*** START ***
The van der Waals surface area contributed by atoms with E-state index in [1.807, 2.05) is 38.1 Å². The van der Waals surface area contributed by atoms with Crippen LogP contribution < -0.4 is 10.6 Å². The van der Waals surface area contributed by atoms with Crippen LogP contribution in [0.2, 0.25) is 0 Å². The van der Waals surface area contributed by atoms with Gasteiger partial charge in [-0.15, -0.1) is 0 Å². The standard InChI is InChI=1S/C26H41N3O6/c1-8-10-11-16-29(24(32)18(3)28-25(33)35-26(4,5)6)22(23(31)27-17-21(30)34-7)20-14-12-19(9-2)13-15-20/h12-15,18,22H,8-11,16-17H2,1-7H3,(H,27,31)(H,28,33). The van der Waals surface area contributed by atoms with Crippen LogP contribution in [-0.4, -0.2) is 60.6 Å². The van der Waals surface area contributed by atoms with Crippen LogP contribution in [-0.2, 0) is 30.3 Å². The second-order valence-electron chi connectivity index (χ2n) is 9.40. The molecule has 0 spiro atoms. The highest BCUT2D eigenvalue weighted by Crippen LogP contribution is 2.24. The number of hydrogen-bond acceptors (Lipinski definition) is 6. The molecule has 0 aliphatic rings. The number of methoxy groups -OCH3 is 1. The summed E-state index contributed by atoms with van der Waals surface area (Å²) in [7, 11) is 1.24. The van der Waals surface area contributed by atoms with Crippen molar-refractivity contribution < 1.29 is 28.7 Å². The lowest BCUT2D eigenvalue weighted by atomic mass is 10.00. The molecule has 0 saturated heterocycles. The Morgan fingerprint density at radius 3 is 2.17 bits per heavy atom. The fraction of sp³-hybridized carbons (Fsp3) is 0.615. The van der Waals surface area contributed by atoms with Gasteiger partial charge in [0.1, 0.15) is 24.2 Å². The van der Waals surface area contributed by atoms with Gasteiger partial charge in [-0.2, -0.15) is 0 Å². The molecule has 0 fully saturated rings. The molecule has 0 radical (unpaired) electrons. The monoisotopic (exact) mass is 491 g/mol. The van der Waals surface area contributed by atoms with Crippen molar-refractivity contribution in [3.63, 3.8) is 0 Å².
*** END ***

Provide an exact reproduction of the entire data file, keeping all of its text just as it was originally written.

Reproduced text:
The van der Waals surface area contributed by atoms with E-state index in [1.807, 2.05) is 38.1 Å². The van der Waals surface area contributed by atoms with Crippen LogP contribution < -0.4 is 10.6 Å². The van der Waals surface area contributed by atoms with Crippen LogP contribution in [0.2, 0.25) is 0 Å². The van der Waals surface area contributed by atoms with Gasteiger partial charge in [-0.15, -0.1) is 0 Å². The standard InChI is InChI=1S/C26H41N3O6/c1-8-10-11-16-29(24(32)18(3)28-25(33)35-26(4,5)6)22(23(31)27-17-21(30)34-7)20-14-12-19(9-2)13-15-20/h12-15,18,22H,8-11,16-17H2,1-7H3,(H,27,31)(H,28,33). The van der Waals surface area contributed by atoms with Crippen LogP contribution in [-0.4, -0.2) is 60.6 Å². The van der Waals surface area contributed by atoms with Crippen LogP contribution in [-0.2, 0) is 30.3 Å². The second-order valence-electron chi connectivity index (χ2n) is 9.40. The molecule has 0 spiro atoms. The highest BCUT2D eigenvalue weighted by Crippen LogP contribution is 2.24. The number of hydrogen-bond acceptors (Lipinski definition) is 6. The molecule has 0 aliphatic rings. The number of methoxy groups -OCH3 is 1. The summed E-state index contributed by atoms with van der Waals surface area (Å²) in [7, 11) is 1.24. The van der Waals surface area contributed by atoms with Crippen molar-refractivity contribution < 1.29 is 28.7 Å². The lowest BCUT2D eigenvalue weighted by atomic mass is 10.00. The molecule has 0 saturated heterocycles. The Morgan fingerprint density at radius 3 is 2.17 bits per heavy atom. The fraction of sp³-hybridized carbons (Fsp3) is 0.615. The van der Waals surface area contributed by atoms with Gasteiger partial charge in [0.1, 0.15) is 24.2 Å². The van der Waals surface area contributed by atoms with Gasteiger partial charge in [-0.2, -0.15) is 0 Å². The molecule has 0 fully saturated rings. The molecule has 0 radical (unpaired) electrons. The monoisotopic (exact) mass is 491 g/mol. The van der Waals surface area contributed by atoms with Crippen molar-refractivity contribution in [3.63, 3.8) is 0 Å².